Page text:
M A I N   N E W S

54 Punjabis back home from Lebanon
Varinder Walia and P.K. Jaiswar

Rajasansi, July 22
As many as 54 Indians, all from Punjab, today arrived at the Rajasansi International Airport, by a special Air India flight (AI-187) from Mumbai, after being evacuated from war-torn Lebanon.

“It was a nightmare… I could not sleep for the past one week…I ran from hell,” said Jagir Singh, a resident of Ladhra village in Ludhiana district, immediately after his arrival.

After spending a lot of money in search of greener pastures in Lebanon, they had to return empty handed, somehow saving their lives, from the war-ravaged region.

They had to leave their property, money and everything they had with them. However, they were still ready to return if conditions improved in that country, which was on the edge of a war.

The Deputy Commissioner, Mr Kirandip Singh Bhullar, said out of the 54 Indians, as many as 13 were from Jalandhar, 11 from Hoshiarpur,10 from Nawanshahr, five from Moga and four from Bathinda.

Two belonged to Sangrur, four hailed from Kapurthala, three from Ludhiana and one each from Patiala and Faridkot districts, he said.

The district administration made special arrangements for the transportation of these persons to their destinations. They were medically examined and given refreshments also.

It was quite an emotional scene at the airport. A woman kissing her one-year-old granddaughter, Jasleen, who had arrived safely along with her parents, left many with tears in their eyes.

Mr Kamaljit Singh, hailing from Kalyan village in Bathinda, returned along with his wife, Sukhpreet Kaur.

He said the conditions in Lebanon were deteriorating day by day and there were hundreds of Indians stranded there.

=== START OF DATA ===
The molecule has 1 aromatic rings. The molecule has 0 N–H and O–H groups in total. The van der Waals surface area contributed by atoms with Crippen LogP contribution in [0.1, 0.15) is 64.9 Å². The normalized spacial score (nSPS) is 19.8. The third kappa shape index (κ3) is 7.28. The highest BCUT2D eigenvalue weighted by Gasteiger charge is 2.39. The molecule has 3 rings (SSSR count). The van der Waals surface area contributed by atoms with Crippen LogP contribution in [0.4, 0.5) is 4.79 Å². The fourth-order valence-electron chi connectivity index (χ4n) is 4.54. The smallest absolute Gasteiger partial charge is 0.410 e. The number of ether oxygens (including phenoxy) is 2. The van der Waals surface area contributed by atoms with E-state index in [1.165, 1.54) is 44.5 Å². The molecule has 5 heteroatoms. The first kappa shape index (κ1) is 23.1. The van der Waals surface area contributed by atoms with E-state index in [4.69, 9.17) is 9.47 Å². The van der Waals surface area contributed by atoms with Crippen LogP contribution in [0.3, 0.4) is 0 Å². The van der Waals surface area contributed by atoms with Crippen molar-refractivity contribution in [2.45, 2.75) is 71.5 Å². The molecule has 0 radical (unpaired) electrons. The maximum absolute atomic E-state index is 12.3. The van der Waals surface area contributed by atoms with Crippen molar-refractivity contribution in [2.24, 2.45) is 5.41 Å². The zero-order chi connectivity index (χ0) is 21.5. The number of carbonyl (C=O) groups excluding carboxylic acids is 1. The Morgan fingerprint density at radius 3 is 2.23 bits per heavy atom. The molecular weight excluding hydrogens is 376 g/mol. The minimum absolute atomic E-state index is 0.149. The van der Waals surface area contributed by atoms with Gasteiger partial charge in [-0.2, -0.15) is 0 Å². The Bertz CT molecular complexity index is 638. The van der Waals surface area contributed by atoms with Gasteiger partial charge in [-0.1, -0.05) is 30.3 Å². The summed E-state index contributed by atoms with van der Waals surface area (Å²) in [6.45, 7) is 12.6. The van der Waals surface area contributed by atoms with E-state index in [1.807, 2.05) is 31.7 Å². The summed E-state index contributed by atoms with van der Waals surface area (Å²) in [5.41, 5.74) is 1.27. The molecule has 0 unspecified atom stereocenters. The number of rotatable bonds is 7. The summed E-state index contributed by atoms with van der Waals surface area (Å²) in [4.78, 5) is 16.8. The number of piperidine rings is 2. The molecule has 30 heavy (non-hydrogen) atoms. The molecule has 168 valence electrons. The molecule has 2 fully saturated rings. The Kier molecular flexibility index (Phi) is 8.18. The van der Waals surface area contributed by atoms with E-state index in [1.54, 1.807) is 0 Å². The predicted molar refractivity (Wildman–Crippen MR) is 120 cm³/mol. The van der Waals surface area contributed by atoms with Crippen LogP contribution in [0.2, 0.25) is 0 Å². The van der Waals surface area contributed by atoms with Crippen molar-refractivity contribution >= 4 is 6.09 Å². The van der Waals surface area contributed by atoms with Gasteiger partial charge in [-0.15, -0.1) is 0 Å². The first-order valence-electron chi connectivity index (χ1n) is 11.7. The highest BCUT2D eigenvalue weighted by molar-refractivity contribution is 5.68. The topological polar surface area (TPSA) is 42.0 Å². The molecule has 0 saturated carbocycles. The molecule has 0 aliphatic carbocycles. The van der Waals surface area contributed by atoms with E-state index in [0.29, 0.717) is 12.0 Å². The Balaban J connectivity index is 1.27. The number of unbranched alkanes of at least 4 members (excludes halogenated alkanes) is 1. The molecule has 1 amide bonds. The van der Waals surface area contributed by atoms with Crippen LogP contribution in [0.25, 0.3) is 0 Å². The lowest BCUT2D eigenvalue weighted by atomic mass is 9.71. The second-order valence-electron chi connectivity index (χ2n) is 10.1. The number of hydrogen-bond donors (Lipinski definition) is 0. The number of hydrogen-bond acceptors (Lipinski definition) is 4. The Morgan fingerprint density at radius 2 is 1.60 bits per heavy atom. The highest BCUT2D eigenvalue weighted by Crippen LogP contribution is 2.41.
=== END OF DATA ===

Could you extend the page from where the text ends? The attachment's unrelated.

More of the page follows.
He appreciated the steps taken by the Indian Government to get them vacated safely from Lebanon.

Mr Singh said they were brought in a naval ship to Larcana, Cyprus, from where they reached Mumbai. From Mumbai, they were brought to New Delhi and then to Amritsar in a special Air India flight.

Another evacuee, Balwinder Singh, had a different story to tell. He said he had visa valid till November 20 only and had to get it renewed before the date failing which he would not be allowed to return to Lebanon.

Jadish Singh said he was living in Lebanon for more than a decade and had to come back because every now and then the fighter planes of Israel were pounding various areas under Hizbullah control, killing innocents.

Another evacuee Nirbhai Singh came off as a broken man. “I am shattered after what has happened to me and all of us,” he said appearing lost and helpless like many others.

There are an estimated 12,000 Indians and over 90,000 Sri Lankans in Lebanon. Many of the South Asian nationals are unskilled or semi-skilled labourers working in factories, industrial units, or as domestic staff.

The evacuees said many Lebanese were fleeing their homes and thousands of foreigners, mainly westerners, were being evacuated by sea to the neighbouring Mediterranean island of Cyprus.

The “Operation Sukoon” would take more than a week to complete the evacuation.

Another batch of Indians was ready and waiting to board the ships and would be taken to Larcana, Cyprus, at a distance of 120 nautical miles from Lebanon .

The first batch of evacuees comprised 345 Indians, out of which 54 were Punjabis, including three women and three children.

Earlier, three Indian nationals were wounded in an air strike on a glass factory in the eastern Bekaa Valley in Lebanon.





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